I admit it. I’m a research junkie.
I love sifting through articles and books for buried treasure, those golden nuggets that somehow amplify and deepen what I’m trying to write about. It's almost scary how easily I can delve for hours into a book or cyberspace, trying to unearth information about whatever happens to pique my interest at that moment. It's a dangerous addiction. I can lose myself in it, and come out feeling light-headed and slightly nauseated, as if I’ve eaten a dozen jelly donuts and have nothing to show for it but a box full of crumbs.
Take my recent dalliance with the Japanese illusion. Suffice it to say that it’s a century-old experiment involving double-clasped hands; its purpose is showing how visual confusion can mess up the messages our brains send to our bodies. My son’s speech therapist showed it to me one day, and I thought: Aha! What a terrific way to show, viscerally, what it really feels like to have a speech disorder.
So I began digging. I went into JSTOR and found musty online articles that revealed experimental data on the illusion. I discovered that in the 1940s an Austrian psychiatrist named Paul Schilder had used the illusion to illustrate different things about brain impairment. Cool! I thought. There’s got to be more on this. An hour later, I had found five more articles on Schilder, but after reading through them didn't find what I was looking for. I kept digging. I found fascinating tidbits about body image and surrealism and “constructive energies of the psyche,” but, again, nothing really relevant to what I was writing about.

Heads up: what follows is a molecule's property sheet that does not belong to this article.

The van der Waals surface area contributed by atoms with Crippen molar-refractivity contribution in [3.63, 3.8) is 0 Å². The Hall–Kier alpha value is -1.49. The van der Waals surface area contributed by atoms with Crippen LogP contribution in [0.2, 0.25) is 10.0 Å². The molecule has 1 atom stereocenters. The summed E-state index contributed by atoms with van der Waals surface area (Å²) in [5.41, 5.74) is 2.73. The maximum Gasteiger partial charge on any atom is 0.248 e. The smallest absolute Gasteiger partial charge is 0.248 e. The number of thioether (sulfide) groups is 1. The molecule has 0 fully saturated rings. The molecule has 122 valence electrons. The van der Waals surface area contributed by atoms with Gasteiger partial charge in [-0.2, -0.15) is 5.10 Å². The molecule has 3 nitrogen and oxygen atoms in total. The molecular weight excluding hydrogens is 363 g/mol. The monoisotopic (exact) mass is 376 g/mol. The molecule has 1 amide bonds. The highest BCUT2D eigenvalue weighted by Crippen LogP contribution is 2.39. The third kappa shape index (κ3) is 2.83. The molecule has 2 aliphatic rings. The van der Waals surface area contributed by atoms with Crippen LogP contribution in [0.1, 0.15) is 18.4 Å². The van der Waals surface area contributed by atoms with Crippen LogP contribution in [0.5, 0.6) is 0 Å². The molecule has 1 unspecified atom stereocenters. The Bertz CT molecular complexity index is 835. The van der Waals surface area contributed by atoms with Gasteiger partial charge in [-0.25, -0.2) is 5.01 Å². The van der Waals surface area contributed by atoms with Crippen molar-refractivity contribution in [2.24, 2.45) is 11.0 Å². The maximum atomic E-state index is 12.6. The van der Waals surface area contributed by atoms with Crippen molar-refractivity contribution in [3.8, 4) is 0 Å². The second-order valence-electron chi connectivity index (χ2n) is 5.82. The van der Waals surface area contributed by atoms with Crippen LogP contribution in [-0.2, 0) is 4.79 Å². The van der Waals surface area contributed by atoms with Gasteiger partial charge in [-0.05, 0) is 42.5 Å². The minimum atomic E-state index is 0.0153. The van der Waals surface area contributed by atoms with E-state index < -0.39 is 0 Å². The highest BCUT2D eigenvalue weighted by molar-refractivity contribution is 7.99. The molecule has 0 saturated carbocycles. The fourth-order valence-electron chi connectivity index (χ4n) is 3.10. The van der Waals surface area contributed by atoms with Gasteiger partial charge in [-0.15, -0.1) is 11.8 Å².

Two hours had flown by, and I had nothing to show for it but a box full of crumbs. Yet after spending this much time searching, the last thing I wanted to do was give up.
How do you know when you’ve become overly immersed in research? My writing professor, Barrie Jean Borich, provided a simple and wise answer in class one evening that I’ve tried to remember in the thick of my sloppiest research binges.
“When you realize you’re not writing any more,” she told me.
At some point, I sobered up. I took notice of my bloodshot eyes and realized that, no, I wasn’t writing. What I was doing was using research as a convenient excuse to put writing off. So I took a deep breath and put Schilder and his Japanese illusion on the shelf. There might be something there, but whatever it was would have to wait. And then, I started writing again.
There’s no doubt that research is crucial in writing. We need to ask questions and probe and pick through things and find what’s interesting. But for some, research can be so alluring that it can become dangerous. Research junkies like me need to know when to stop. We need to know when we’ve crawled so far into the cave that we’ll have a tough time finding our way out.
Research is important, but so is writing. We always need to make sure we're continuing to move forward. While I believe intense curiosity should drive us, it has been my experience that the deep subjects in my writing, those big, underlying themes, rarely emanate from the research I do. They come from the thinking I do on the page, the puzzling and circling around the subjects that obsess me. They come from the words and the writing.